British grandmother Lindsay Sandiford weeps as she is sentenced to death by Indonesian court for drug trafficking
Lindsay Sandiford, 56, had expected jail term for cocaine offence
She pulled a floral sarong over her head to shield herself from the TV cameras, but Lindsay Sandiford’s sobs betrayed her shock and grief today as a Balinese court sentenced the Briton to death for trying to smuggle cocaine into the Indonesian resort island.
Sandiford, 56, had known her penalty would be harsh: Indonesia is notorious for its uncompromising treatment of drug offenders. But prosecutors had sought a 15-year jail term, so when the panel of judges announced she would face a firing squad, it must have come as a cruel bolt from the blue.
The former legal secretary from Redcar, Cleveland, was arrested at Bali’s Ngurah Rai airport last May after customs officers found 4.8kg of cocaine in the lining of her suitcase. She was put in an orange prison uniform and paraded in front of the media, along with the haul of Class A drugs.
Police had already dangled in front of her an offer of leniency, in exchange for her helping them to net other alleged members of her smuggling ring. She accepted the offer, reportedly after considering it over a bowl of nasi goreng (fried rice with chicken and soy sauce) in a hotel room in the capital, Denpasar.
A sting operation led to the arrest of three other Britons – Rachel Dougall, 39, her partner, Julian Ponder, 43, and Paul Beales, 39 – and an Indian, Nandagopal Akkinemi.
However, a lack of evidence linking them with Sandiford led to Beales receiving a four-year sentence last month for cannabis possession and Dougall being jailed for 12 months for failing to report a crime.
A verdict is expected in Mr Ponder’s trial tomorrow. He is charged with receiving the cocaine in Bali, which – despite publicity about the draconian penalties – has a thriving drugs scene, focused on bars and nightclubs frequented by foreigners.
Face drawn, hair tied back, the bespectacled Sandiford cut a pitiful figure in Denpasar District Court, where she was accompanied by a Balinese translator and her sister, Hillary Parson.
Earlier, she had told the court that she acted as a courier only because “the lives of my children were in danger”. In interviews, she said she was forced to carry the drugs into Bali from Bangkok by a UK-based drugs gang that had threatened to kill one of her sons. The court also heard that she had mental health problems.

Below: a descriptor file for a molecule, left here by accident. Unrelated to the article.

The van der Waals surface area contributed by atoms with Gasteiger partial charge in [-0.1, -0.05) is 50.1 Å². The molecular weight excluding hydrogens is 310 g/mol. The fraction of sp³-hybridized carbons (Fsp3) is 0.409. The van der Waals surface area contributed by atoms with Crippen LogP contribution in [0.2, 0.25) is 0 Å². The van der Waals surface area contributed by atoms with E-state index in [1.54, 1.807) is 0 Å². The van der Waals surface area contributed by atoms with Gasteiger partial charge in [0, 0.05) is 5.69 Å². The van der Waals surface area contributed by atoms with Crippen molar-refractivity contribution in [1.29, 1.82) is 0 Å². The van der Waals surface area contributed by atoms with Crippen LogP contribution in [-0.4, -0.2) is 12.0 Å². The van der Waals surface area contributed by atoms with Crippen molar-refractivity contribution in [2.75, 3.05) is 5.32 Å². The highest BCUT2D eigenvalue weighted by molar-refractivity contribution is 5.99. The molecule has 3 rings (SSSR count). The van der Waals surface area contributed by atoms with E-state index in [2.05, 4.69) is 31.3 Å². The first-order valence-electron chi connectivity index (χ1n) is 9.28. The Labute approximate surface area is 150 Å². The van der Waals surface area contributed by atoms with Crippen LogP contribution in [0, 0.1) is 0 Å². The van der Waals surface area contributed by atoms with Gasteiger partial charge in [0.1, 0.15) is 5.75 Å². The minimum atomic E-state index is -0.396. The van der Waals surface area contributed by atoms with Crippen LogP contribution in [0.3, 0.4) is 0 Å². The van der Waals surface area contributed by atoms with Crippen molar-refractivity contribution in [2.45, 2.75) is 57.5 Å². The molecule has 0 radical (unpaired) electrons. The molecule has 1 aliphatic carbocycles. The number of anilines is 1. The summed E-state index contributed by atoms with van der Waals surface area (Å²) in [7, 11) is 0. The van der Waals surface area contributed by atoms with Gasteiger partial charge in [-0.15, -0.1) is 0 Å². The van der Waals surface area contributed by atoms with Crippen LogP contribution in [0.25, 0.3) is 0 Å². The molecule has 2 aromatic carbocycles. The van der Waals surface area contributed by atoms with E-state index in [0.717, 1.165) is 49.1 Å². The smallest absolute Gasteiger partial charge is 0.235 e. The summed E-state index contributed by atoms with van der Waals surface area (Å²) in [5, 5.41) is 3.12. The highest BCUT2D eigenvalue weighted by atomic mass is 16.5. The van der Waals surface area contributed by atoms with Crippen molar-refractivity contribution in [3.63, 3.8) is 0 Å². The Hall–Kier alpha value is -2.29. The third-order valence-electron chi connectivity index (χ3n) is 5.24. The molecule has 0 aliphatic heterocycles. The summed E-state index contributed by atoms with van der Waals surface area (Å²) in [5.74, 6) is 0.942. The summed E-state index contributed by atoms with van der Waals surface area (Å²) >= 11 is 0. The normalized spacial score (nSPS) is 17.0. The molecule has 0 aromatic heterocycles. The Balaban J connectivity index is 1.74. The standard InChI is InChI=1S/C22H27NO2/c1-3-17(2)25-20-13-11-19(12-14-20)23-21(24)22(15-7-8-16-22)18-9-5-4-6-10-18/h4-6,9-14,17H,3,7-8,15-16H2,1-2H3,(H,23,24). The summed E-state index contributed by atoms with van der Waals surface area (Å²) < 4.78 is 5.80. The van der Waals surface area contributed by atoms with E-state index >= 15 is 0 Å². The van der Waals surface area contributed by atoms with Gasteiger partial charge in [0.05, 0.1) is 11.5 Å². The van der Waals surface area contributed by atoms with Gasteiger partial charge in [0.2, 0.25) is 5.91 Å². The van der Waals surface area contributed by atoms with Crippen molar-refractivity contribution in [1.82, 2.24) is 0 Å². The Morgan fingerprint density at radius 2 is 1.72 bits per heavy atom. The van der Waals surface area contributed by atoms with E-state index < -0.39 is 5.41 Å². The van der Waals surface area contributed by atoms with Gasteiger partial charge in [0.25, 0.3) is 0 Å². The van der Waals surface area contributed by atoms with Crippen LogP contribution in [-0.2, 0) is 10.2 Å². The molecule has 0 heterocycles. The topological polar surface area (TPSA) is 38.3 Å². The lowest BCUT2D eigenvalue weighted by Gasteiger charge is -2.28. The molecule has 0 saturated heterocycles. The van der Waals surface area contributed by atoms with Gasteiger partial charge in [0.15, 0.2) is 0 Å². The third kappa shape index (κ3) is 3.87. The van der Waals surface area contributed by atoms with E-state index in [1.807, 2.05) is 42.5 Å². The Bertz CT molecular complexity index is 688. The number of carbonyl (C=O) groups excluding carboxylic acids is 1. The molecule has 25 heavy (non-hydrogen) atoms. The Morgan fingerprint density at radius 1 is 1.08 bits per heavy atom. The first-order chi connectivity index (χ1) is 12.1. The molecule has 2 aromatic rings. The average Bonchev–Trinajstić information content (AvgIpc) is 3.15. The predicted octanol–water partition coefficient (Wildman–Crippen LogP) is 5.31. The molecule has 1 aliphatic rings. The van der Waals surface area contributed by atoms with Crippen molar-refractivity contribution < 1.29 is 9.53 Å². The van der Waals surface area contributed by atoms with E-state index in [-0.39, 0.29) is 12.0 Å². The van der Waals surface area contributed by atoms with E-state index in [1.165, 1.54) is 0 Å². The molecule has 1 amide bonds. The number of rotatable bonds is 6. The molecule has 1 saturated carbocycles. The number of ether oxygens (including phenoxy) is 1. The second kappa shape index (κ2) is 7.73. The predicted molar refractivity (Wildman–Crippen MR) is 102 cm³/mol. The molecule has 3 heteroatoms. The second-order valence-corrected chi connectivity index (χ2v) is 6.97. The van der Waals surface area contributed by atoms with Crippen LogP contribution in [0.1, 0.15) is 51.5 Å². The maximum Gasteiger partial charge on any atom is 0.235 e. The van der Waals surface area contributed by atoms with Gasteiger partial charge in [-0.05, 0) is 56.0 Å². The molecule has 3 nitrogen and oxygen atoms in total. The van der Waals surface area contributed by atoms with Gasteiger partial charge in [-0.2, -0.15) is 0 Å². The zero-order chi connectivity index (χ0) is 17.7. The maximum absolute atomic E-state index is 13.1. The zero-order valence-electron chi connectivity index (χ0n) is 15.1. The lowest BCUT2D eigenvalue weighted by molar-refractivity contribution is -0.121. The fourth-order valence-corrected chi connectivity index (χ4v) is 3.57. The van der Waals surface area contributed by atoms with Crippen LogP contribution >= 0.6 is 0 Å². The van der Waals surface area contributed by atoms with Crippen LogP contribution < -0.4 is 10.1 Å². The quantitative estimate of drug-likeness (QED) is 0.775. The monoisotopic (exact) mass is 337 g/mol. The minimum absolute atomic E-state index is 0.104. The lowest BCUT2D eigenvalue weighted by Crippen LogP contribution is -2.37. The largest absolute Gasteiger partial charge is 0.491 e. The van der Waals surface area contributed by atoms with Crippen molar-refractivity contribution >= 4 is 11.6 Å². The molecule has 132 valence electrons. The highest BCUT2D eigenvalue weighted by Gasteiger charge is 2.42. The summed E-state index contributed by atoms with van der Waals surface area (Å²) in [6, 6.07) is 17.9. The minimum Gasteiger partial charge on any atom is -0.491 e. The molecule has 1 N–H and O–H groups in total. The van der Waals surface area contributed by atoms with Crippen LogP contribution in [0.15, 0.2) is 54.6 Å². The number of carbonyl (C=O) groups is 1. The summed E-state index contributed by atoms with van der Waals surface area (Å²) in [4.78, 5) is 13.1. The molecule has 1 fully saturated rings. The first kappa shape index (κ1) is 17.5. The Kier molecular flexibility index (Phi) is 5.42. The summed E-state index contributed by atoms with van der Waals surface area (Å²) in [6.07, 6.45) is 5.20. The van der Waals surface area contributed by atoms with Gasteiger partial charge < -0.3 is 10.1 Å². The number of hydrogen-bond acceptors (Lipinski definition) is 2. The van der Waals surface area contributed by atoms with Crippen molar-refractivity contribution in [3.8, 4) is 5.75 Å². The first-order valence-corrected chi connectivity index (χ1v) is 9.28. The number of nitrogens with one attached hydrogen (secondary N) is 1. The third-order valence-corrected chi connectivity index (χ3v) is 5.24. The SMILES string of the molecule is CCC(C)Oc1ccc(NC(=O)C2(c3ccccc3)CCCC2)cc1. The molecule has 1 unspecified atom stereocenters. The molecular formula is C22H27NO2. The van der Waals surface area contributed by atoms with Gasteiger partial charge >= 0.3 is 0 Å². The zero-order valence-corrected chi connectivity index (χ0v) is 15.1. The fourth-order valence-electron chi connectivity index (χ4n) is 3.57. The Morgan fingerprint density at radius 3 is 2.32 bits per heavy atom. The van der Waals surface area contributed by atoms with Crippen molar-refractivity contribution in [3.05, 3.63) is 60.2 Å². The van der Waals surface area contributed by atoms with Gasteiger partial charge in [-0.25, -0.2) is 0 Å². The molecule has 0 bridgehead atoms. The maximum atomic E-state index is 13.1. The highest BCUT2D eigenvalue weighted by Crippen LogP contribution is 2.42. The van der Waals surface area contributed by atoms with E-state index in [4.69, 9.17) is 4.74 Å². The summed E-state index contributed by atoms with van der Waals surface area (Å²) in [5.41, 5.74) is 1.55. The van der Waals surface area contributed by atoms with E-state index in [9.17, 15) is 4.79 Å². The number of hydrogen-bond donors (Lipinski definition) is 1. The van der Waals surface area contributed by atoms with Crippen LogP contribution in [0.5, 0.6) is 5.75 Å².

Jennifer Fleetwood, a University of Kent expert on the role of women in the international drug trade, testified that her vulnerability “may have unfortunately made her an attractive target for threats, manipulation and coercion”.
Despite all that, and her previously clean record and co-operation with police, the judges declared there were “no mitigating circumstances”. She had tarnished Bali’s image as a tourism destination and obstructed the government’s fight against drugs, they added. The arcane workings of Indonesian justice are often baffling to outsiders.
Sandiford’s lawyers said they would almost certainly appeal, and they may be successful – death sentences are often commuted to long prison terms and Indonesia has not executed anyone since 2008. There are at least 40 foreigners on death row, most of them convicted of drug crimes, according to a report in March last year by Australia’s Lowy Institute for International Policy.
Sandiford’s sentence was condemned by Reprieve, a charity that campaigns for prisoners’ human rights, and Amnesty International, which described the use of the death penalty for a non-lethal crime as “cruel in the extreme”.
The Foreign Office said Sandiford would continue to receive consular assistance.
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